Retrospective: Exploring an Area of Opportunity for Epicurious

This project was about exploring a problem or area of opportunity for an existing brand. My team and I began with focusing on the problem of food waste and the area of opportunity for a food or recipe brand.


We chose to design for Epicurious due to it’s large user base and global recognition. Epicurious is in a perfect position to impact the waste issue by appealing to the conscious mindset of its users. The app’s recently launched “In Season” feature demonstrates the company’s appreciation for sustainable cooking. It is the next step in empowering Epicurious’ “passionate and informed” audience.


We began our research by sending out a survey targeting home cooks. Our survey goals were to validate the problem, identify interview candidates, and reveal macro trends. We also wanted to get a feel for people’s cooking habits, what kind of food they waste most, and their overall attitude about wasting food.

Out of our survey’s 47 responses, 72% of people said they throw out food often. Fruit and vegetable remnants rank as the highest type of food that is thrown away, followed by whole vegetables and herbs. We also discovered that mobile is by far the most used device in the kitchen.

The next step of our research process was user interviews. We conducted eight interviews in order to gather deep qualitative user data. From these interviews, we began affinity mapping (a way to synthesize and group insights from the interviews) to identify trends in pains, pleasures, behaviors, and contexts.

Some insights from Affinity Mapping.

Key Insights from User Interviews & Affinity Mapping:

  • Home cooks care about food waste and would like to avoid it
  • Waste usually happens because they overbuy or ingredients get lost in the fridge/pantry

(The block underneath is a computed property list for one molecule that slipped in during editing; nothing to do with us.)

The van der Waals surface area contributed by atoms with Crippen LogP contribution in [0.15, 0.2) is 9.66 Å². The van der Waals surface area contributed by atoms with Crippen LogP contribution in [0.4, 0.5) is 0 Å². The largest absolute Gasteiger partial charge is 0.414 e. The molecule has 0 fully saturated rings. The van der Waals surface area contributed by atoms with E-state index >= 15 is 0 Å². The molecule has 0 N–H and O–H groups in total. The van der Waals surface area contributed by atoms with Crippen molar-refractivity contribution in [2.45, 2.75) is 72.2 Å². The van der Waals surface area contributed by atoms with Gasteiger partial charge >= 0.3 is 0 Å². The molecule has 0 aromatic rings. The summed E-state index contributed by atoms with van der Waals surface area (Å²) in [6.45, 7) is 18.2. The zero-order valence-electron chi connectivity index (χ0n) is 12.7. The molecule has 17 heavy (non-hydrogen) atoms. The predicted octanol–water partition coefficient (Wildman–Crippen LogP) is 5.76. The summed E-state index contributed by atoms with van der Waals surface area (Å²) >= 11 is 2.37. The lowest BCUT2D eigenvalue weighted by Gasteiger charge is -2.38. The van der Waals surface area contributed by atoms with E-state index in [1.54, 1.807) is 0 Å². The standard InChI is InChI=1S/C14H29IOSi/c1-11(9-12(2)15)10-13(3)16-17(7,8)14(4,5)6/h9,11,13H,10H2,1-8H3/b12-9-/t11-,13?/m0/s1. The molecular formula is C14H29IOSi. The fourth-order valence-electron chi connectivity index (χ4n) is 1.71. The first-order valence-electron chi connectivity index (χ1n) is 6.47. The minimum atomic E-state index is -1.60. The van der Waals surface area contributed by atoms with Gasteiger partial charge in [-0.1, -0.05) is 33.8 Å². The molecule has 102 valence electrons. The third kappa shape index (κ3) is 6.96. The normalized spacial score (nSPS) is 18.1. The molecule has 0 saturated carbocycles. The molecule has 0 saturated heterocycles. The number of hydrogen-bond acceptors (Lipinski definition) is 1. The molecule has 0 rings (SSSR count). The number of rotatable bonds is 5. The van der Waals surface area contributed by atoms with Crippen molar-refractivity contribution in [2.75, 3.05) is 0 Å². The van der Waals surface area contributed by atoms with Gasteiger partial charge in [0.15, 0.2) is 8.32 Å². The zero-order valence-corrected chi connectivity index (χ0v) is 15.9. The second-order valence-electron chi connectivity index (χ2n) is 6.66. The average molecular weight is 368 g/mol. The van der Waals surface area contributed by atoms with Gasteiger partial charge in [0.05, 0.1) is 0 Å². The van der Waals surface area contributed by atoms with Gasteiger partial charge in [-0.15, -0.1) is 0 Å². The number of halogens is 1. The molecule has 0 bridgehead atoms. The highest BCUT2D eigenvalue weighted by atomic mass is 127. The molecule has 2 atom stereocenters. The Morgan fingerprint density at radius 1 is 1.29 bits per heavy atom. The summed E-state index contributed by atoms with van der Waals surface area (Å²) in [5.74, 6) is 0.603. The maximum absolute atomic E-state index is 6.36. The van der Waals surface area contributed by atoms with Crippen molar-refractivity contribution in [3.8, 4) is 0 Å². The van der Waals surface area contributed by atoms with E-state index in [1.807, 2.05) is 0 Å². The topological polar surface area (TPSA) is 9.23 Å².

• Many think about composting but the infrastructure makes it hard in certain locations

We concluded that the root of food waste in is poor planning and poor pantry management.

From the insights and trends we discovered during affinity mapping, we then created our three main personas. The main persona we created is Susan, a mother of three who cooks often, but tends to forget what food she has in the house. Overall, she wants an easy want to manage her pantry and grocery list together.

Our three personas. Main, Secondary, Tertiary.

We developed scenarios and user stories for each of our personas to get a better idea of their wants, needs, and what exactly they would be looking for in an app/feature that prevents food waste.

Feature Ideation

Before beginning feature ideation for our app, we conducted a heuristic evaluation of competitive and comparable companies’ features. We used Nielson’s heuristics to evaluate the usability of similar apps and sites.

Our heuristic evaluation determined that Yummly and Listease exhibited the best usability. We extracted some features from both of these apps to use as inspiration for developing new features for Epicurious.

Based on our research and personas, we compiled a fairly large list of features to consider. Next we placed the features in a 2x2 quadrant to filter the proposed features by feasibility and user impact. Then we used the MoSCoW method (ordering features in a “Must”, “Should”, “Could” and “Won’t” list) to prioritize all of the features. Finally, we organized the features by the page that they would appear on to beginning visualizing the app and start the design process.

2 x 2 quadrant